Thoughts on books and other assorted topics.
See also: http://goppf.wikidot.com/swstart
My name: Brian Martin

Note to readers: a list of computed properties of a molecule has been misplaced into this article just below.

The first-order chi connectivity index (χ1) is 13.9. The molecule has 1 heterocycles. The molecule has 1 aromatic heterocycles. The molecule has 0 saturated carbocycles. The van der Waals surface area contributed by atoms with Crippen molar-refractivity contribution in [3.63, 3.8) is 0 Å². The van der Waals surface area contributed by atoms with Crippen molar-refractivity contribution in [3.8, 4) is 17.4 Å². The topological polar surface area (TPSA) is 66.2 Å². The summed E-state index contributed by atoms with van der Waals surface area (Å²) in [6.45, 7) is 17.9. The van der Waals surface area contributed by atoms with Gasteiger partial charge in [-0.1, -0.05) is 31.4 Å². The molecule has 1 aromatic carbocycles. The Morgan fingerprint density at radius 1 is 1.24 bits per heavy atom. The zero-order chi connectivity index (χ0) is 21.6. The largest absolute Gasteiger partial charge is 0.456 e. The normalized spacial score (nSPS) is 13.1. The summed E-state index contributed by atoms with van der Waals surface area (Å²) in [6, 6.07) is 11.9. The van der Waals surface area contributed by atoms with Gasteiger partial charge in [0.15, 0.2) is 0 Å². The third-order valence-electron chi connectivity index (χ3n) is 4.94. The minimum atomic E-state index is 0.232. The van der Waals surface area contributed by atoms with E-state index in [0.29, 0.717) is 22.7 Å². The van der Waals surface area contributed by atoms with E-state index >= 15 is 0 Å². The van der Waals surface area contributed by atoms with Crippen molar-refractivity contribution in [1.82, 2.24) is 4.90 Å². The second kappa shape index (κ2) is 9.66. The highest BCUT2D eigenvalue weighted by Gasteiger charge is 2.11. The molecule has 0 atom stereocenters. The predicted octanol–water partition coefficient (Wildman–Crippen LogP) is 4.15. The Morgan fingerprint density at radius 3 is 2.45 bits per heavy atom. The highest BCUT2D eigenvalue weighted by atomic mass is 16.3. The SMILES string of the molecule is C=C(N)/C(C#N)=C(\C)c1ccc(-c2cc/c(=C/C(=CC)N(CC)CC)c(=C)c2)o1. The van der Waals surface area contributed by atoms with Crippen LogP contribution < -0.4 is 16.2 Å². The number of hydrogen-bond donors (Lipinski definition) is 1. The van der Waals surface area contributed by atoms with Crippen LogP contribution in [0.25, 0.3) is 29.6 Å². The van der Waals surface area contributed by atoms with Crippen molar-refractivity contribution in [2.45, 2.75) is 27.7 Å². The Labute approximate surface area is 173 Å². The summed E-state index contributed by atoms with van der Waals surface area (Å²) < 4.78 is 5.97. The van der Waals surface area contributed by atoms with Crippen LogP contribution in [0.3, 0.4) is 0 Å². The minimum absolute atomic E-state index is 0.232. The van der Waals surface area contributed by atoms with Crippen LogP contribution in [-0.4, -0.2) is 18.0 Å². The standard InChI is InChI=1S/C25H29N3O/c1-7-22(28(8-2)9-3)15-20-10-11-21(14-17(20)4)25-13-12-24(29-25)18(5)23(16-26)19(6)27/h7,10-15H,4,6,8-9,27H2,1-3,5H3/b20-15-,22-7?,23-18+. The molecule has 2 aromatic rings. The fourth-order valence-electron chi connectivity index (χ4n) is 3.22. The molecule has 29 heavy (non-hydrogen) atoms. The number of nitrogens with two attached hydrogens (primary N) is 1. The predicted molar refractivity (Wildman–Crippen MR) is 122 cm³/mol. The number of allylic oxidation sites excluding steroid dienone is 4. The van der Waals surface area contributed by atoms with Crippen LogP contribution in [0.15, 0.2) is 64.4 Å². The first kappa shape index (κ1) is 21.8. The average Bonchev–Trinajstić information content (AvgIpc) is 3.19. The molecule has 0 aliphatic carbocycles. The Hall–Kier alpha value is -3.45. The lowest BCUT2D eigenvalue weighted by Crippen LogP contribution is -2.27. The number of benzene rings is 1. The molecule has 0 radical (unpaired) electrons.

Asimov’s epic of the fall of a splendid galactic empire and the efforts of a relatively small group of people to usher in a new one is rightfully considered a classic of science fiction. Oh, there’s much to quibble about. None of the three books (which span 400 years or so and were originally written as a series of linked stories) contains much direct action; the Milky Way, though densely populated, contains not a single alien; women are second-class citizens; and more besides. Asimov cheerfully sweeps all this aside, thereby allowing himself to follow that age-old maxim of writing: write what you know. The result is an entertaining mix of ideas, logic, science, and, above all, history—all neatly encapsulated in Asimov’s concept of psychohistory (the combination of social psychology and historical probability in a single mathematically precise scientific discipline), which supplies the background -- and the backbone -- for the entire series. Foundation, the first book, is the most unified of the three, and the one that most closely resembles Asimov’s admitted inspiration, Edward Gibbon’s History of the Decline and Fall of the Roman Empire; although, in this case, it cleverly details the rise of the Foundation, charged with shortening the period of barbarism that is the inevitable result of the Empire’s decay. The second book, Foundation and Empire, is divided into two parts, the first of which deals with a threat from the dying Empire. The second part, perhaps the most intriguing (as well as the most enjoyable) section of the trilogy, is about an unexpected threat from a mutant known only as the Mule, who can control the emotions of others with his mind alone. This part also features the trilogy’s only truly significant adult female character. The trilogy winds up with Second Foundation, a reference to, well, a second foundation, established at the same time as the first, but at the “opposite end of the galaxy” that may itself be a threat to the aims of the first Foundation. In all, a shining example of Golden Age science fiction.